Technorati: AI – images – startup – technology
Reading this article on Applied Minds sure brings back memories:
Co-founder Danny Hillis escorts me down a hallway that dead-ends into an old-fashioned red phone booth. The phone rings. He places receiver to ear.
“The blue moon jumps over the purple sky,” he says, and hangs up.
Suddenly, the booth becomes a door, swinging out to reveal a vast, open room filled with engineers, gadgets and big ideas.
from Applied Minds Think Remarkably (Wired)
I remember Maarten, Henry, Frederik and me, in the early days of Keyware (in 1998, I think), preparing a demo for Walter Debrouwer‘s Riverland company. The latter wanted to impress his prospective client BP, and so he wanted a biometric access control to his ‘labs’.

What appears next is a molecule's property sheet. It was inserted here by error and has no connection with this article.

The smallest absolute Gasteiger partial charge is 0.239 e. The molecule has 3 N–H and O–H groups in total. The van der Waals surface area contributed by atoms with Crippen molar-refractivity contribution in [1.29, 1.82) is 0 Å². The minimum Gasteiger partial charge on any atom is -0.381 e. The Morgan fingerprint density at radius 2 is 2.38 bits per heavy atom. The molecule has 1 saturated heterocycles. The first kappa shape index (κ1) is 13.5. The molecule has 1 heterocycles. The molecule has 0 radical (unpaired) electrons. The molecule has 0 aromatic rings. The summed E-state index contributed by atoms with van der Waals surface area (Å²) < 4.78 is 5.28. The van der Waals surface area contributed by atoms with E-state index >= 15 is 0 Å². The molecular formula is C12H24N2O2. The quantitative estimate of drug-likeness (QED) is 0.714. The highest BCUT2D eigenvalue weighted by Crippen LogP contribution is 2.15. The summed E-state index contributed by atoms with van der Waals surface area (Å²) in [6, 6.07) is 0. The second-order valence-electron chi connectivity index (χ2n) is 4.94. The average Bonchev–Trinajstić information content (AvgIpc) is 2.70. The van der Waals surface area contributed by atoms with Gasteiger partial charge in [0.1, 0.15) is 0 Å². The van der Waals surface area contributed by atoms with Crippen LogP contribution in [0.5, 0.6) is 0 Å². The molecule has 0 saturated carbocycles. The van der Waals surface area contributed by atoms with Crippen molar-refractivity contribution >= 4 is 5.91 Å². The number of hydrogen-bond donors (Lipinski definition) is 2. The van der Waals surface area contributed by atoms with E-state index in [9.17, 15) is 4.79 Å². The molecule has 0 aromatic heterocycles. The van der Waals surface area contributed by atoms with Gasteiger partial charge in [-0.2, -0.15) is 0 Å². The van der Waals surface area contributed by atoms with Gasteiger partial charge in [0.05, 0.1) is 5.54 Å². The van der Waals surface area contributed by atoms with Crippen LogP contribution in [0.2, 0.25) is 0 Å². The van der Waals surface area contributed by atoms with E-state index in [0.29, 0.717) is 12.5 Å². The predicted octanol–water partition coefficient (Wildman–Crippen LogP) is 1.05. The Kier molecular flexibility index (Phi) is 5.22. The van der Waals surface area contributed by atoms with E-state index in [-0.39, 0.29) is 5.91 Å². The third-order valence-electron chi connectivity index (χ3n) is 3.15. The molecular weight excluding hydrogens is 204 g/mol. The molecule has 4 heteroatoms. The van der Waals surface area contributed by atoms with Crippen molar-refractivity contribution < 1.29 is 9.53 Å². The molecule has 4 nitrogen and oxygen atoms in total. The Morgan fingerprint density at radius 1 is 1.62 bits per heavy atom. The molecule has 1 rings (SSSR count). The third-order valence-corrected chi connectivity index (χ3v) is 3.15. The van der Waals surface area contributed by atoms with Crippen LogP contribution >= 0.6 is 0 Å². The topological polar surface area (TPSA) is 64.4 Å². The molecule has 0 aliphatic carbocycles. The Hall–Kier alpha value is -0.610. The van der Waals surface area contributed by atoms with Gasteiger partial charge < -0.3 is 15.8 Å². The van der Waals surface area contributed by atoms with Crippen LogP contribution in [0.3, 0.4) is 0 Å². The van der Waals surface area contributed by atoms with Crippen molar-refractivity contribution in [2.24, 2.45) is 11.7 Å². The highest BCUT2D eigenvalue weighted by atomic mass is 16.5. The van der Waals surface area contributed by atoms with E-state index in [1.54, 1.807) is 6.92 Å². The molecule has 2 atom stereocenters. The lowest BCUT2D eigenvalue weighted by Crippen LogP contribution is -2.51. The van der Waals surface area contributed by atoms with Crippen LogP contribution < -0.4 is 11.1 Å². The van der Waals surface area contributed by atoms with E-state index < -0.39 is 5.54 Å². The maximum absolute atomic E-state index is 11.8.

We hacked something together with a hastily purchased badge-reader-annex-intercom, linked to a PC’s soundcard, running the first beta demo of our speaker authentication software (based on a Lernout & Hauspie technology). I think we even added the Visionics (now Identix) face recognition software we licensed, linked to a QuickCam webcam. So the system would recognize your face, recognize your voice while you pronounce your passphrase and then let you in when it was sure enough it was actually you. Wonderful when it works. And when it doesn’t, you can always explain about false rejection, false acceptance, and equal error rate. Maarten and me even wrote a white paper on the subject, but I can’t find that document back, only references (PDF) to it.